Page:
Debates over the future of agriculture in North America establish a dialectical opposition between conventional, industrial agriculture and alternative, sustainable agriculture. This opposition has roots that extend back to the 18th century in the USA, but the debate has taken a number of surprising turns in the 20th century. Originally articulated as a philosophy of the left, industrial agriculture has utilitarian moral foundations. In the USA and Canada, the articulation of an alternative to industrial agriculture has drawn upon 3 central themes: the belief that agriculture is, in some way, tied to democracy; the belief that complex bureaucratic organizations are inherently opposed to human interests; and the belief that the family farms characteristic of 19th century North America tend to produce people of superior moral character. It has proved difficult to weave these themes into a coherent vision of agriculture for the 21st century. Often, risk and health-based concerns are the basis for public criticism of conventional agriculture, but these do not conflict with the utilitarian orientation of the industrial model, and are easily incorporated into it. If there is to be a philosophical debate over the future of agriculture, we must find some way to rehabilitate the quasi-Aristotelean view of agriculture that emerges from the 3 critical themes noted above.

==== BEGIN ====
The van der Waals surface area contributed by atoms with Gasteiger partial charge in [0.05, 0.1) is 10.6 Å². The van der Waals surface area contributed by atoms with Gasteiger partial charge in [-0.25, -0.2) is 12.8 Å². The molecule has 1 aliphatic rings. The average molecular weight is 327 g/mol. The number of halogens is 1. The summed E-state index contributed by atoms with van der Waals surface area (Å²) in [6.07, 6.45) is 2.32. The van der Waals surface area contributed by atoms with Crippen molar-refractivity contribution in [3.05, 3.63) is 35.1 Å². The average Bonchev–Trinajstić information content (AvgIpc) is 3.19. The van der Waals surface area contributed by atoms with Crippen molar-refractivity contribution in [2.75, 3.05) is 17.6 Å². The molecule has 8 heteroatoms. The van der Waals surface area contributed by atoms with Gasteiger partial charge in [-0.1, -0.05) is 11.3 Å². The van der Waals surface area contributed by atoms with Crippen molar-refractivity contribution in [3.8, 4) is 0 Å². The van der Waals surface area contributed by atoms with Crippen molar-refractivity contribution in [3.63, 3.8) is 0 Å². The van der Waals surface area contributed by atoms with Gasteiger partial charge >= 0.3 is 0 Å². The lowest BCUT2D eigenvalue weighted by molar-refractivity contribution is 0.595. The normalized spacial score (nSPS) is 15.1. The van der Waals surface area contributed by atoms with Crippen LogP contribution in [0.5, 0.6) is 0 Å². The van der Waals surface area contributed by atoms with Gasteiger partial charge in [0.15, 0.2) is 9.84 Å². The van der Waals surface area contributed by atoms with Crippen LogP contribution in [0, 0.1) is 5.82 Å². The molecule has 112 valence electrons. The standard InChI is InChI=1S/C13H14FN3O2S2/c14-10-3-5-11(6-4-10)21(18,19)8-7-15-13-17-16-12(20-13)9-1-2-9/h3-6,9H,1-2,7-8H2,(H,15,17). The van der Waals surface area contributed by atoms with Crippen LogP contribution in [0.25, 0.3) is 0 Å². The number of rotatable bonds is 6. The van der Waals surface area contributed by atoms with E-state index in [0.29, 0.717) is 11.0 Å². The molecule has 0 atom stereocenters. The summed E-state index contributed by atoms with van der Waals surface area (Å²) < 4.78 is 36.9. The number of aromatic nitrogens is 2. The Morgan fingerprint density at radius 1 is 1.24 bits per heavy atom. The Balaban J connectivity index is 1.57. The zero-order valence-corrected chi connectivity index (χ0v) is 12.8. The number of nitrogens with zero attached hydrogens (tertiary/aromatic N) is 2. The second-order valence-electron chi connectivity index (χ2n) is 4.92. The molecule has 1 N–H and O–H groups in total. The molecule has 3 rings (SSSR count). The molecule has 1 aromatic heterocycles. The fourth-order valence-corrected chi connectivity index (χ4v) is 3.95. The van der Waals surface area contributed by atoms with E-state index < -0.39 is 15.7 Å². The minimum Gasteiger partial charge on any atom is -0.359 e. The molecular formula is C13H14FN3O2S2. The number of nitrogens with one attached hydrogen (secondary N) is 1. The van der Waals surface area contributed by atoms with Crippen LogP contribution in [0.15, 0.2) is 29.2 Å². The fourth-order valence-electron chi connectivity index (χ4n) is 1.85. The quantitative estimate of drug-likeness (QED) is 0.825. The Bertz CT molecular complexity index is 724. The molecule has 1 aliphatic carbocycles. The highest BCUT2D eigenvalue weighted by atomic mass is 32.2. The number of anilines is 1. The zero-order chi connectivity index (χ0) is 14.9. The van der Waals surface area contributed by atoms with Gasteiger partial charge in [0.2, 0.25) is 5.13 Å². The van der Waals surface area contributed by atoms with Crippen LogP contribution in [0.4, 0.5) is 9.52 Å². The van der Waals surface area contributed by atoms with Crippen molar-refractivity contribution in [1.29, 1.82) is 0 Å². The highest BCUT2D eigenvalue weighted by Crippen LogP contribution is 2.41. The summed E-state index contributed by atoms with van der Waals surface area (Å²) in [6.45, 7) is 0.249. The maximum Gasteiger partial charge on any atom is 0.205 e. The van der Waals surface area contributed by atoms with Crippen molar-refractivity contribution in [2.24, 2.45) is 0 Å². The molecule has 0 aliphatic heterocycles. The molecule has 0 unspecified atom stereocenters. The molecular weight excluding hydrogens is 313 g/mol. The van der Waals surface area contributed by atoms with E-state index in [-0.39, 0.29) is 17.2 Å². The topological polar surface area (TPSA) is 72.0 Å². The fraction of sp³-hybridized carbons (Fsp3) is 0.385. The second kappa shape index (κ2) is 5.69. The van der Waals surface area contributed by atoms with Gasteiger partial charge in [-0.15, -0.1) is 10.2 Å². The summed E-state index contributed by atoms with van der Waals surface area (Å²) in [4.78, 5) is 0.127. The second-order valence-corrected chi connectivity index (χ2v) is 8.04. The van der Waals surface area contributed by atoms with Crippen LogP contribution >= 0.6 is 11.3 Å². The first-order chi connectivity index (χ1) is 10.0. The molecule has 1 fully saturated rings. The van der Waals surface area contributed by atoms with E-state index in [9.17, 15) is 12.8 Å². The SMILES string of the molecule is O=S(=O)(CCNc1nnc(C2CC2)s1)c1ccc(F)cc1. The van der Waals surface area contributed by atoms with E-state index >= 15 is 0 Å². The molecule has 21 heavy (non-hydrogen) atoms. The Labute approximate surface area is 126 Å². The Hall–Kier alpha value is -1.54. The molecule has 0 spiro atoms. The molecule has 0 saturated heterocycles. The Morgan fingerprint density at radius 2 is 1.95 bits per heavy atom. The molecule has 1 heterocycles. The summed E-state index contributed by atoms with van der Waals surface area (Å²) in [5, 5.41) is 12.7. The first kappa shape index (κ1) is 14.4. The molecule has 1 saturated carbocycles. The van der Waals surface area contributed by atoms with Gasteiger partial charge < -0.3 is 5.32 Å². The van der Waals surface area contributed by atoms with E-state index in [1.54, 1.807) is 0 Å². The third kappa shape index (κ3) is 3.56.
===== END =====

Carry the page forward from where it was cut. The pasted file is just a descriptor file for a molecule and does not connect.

|Publication Title||Journal of Agricultural & Environmental Ethics|
|Author Address||Department of Philosophy, Purdue University, West Lafayette, IN 47907, USA.|
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